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Mayan Star Collection

The Mayan Star Collection is one of our most wonderful and challenging projects to-date! During our last sourcing trip to Guatemala, we discovered this textile and absolutely fell in love with it! As we followed the thread back to its origin, over a period of three months, we found that only three artisans in Guatemala are still making this incredible design.




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Ghana Kente

Mayan Star Collection

During our last sourcing trip to Guatemala, we discovered the Mayan Star textile and absolutely fell in love with it! As we followed the thread back to its origin over several months, we found that only three artisans in Guatemala are still making this incredible design. Their names are Lidia, Alida, and Blanca. The star motif is representative of cosmology and astronomy, which is central to ancient Mayan culture. Help us support their craft and empower the next generation of weavers in keeping this tradition alive and thriving!

The process in the Mayan Star creation is called ‘extra weft weaving’ which is essentially embroidery on the loom. As opposed to efficiently shuttling the bobbin mechanically back and forth to weave the finished textile, each individual yarn used to color & form the Mayan Stars has to be passed through one at a time by hand. This process takes approximately a week to set up and each artisan can weave a maximum of 20 meters per month. On average, one Ethnotek bag consumes ½ meter of fabric, meaning one bag employs an artisan for a day, woohoo!

The Mayan Star motif is called ‘Uman Plato’ in the local Kaqchikel dialect and based on our research, is only woven in Comalapa. Comalapa is 3 hours northwest of Guatemala City, accessed by a fun and bumpy dirt road and is home to the only three women we could find weaving Uman Plato. Their names are Alida Xikach, Blanca Marina Xikach and Lidia Xerech Kutza.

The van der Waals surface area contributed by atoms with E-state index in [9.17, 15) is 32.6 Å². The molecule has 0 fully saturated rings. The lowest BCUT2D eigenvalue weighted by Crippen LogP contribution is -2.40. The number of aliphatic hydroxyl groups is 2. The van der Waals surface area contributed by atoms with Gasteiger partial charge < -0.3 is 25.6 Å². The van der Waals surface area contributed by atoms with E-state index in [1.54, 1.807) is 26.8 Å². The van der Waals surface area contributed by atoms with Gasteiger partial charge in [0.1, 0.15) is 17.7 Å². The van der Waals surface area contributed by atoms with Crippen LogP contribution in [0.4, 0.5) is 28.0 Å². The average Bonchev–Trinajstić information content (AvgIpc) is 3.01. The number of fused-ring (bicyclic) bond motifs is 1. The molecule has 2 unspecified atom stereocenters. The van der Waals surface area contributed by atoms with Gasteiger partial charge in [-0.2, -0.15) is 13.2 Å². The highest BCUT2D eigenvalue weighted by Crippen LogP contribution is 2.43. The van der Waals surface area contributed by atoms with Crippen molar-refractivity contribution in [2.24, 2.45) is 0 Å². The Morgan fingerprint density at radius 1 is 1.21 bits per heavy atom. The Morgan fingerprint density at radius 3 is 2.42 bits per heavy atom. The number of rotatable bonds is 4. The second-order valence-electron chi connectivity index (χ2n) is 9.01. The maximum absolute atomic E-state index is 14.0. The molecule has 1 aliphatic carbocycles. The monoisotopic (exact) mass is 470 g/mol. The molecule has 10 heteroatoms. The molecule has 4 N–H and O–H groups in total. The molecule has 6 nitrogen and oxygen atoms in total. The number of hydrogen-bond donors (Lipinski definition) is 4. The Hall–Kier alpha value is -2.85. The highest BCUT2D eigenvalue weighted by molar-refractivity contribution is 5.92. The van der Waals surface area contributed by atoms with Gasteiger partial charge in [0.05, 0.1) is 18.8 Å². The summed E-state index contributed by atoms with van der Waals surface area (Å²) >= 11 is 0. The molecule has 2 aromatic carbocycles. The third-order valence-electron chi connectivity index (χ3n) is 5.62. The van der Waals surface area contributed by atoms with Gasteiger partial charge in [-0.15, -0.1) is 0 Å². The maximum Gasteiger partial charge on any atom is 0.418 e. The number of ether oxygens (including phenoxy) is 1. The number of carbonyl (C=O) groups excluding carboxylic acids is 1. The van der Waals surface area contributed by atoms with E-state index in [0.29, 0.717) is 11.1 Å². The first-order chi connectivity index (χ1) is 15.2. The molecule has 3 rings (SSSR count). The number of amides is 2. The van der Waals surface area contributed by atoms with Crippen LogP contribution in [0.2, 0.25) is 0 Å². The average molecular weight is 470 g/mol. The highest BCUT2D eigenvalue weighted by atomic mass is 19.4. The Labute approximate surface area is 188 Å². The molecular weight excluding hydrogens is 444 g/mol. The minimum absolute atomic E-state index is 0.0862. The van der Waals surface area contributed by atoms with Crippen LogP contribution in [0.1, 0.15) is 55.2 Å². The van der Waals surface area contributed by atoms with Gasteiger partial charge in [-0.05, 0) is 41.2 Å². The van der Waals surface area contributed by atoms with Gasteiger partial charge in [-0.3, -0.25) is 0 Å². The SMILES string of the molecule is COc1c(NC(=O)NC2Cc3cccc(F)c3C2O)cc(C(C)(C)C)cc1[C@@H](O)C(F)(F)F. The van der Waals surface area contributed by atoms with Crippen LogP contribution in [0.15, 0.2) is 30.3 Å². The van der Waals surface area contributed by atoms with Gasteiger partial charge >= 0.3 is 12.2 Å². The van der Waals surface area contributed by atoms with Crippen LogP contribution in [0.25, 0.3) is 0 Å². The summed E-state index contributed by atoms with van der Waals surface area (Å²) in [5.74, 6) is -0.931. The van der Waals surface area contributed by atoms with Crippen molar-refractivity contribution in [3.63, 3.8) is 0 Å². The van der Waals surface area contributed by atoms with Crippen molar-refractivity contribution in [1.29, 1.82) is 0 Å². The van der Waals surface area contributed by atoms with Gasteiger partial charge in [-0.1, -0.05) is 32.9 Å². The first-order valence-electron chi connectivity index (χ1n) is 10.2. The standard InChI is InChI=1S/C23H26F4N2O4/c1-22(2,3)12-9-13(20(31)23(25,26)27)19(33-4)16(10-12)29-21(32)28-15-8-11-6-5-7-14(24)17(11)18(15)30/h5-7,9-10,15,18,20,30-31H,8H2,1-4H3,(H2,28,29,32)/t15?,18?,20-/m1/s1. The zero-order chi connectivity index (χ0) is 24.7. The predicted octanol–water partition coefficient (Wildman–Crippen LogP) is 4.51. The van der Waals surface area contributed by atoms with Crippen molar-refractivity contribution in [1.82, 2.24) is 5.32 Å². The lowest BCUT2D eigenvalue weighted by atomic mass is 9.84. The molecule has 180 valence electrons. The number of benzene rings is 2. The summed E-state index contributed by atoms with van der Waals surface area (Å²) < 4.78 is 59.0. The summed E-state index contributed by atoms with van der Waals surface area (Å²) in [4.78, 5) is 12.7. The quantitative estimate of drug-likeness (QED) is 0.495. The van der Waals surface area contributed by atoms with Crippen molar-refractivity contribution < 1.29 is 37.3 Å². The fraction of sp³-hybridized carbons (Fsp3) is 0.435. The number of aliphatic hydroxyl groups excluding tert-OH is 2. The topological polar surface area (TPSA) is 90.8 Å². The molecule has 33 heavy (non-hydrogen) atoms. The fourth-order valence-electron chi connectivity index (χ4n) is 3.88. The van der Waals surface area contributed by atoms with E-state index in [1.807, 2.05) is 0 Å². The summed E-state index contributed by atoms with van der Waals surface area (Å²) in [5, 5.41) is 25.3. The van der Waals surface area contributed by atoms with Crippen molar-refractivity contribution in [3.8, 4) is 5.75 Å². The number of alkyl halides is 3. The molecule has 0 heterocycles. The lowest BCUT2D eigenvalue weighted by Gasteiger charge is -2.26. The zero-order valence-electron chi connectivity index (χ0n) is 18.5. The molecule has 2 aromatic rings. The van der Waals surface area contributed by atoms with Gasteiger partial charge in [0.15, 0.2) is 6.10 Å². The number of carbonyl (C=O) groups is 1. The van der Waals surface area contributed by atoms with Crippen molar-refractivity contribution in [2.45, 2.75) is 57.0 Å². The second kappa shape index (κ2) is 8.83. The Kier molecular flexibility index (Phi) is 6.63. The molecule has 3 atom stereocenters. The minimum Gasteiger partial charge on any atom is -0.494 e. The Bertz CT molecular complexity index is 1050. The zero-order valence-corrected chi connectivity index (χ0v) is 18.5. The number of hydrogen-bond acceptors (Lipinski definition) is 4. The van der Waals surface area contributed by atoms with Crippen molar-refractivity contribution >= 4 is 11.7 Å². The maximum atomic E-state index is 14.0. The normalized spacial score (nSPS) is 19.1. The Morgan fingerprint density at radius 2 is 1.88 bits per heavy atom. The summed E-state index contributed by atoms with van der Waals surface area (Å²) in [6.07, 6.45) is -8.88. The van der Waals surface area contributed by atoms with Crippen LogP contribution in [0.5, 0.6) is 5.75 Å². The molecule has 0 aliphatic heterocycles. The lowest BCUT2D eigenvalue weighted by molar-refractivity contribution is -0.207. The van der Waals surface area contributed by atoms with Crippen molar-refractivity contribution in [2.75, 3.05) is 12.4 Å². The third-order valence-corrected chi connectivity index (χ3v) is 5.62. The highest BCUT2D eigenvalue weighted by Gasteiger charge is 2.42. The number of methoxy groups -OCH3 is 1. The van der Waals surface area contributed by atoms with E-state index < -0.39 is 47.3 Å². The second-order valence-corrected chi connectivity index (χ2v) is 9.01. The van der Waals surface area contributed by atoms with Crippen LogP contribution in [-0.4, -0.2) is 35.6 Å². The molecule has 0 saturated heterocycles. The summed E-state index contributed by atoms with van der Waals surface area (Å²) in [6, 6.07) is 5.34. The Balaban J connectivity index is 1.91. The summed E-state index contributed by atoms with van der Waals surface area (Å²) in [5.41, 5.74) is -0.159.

Much of the Mayan religion is not clearly understood today because of its complexity and rich pantheon of deities. Scholars have been able to decipher some of the major elements of Mayan religion, but other elements may never be known.


To the Mayans, the world was flat with four strong gods at each of the corners representing the cardinal directions. Above the earth was heaven with its 13 layers, each represented by a god. Below was Xibalba or the underworld, a cold, unhappy place divided into nine layers, each with its own Death Lord. When a Mayan died of natural causes, his spirit went to the underworld where it had to work its way up through the layers to get to the supreme heaven. Women who died in childbirth, those who died as a sacrifice and sacrificial victims of the ball court went to the supreme heaven immediately after death.

Spiritual World

The Mayans were animists in their beliefs, that is, they believed that everything was imbued with a spiritual essence or force, including inanimate objects such as rocks and water. These spiritual essences were to be honored and recognized. The gods were the supreme spiritual forces, but even the spiritual essence of a tree or a frog deserved respect. Every Mayan had a spiritual guide, a Wayob that could appear as an animal or in a dream in order to help that person through life. Thus, to the Mayans, the entire world they lived in was filled with spiritual forces. At times, the spirits required appeasement; at other times, they could be helpful.

Cyclical Nature of Time

The Mayan idea of time was cyclical, cycles of creation and destruction, of seasons, of rituals and events, of life and death. When Mayans died, it was believed they had moved on, not ended forever. Maize was of such central importance to the Mayans that the life-cycle of the maize plant is at the heart of their religion as is the Maize God himself. All of Mayan life was intimately bound up in cycles, which tied in to the centrality of the Mayan calendars.

Importance of Calendar/Astronomy

Mayan priests closely tracked all the cycles important to Mayan life. Priests kept the calendars, the solar cycle calendar with its 365 days, the sacred calendar of 260 days and the Long Count Calendar. They also interpreted the cycles, looking for clues to the future and prophetic inspiration. Priests determined the days propitious for religious rituals and ceremonies. The priests who kept track of cycles and calendars were expert mathematicians and astronomers. Planet cycles were tracked in order to recognize patterns, which they then relayed to the king of the city. Mayans believed that the gods imparted meaning to celestial patterns from which their priests could foretell the future.

Article Citation
"Mayan Religion and Cosmology" History on the Net
© 2000-2022, Salem Media.
March 16, 2022 <>

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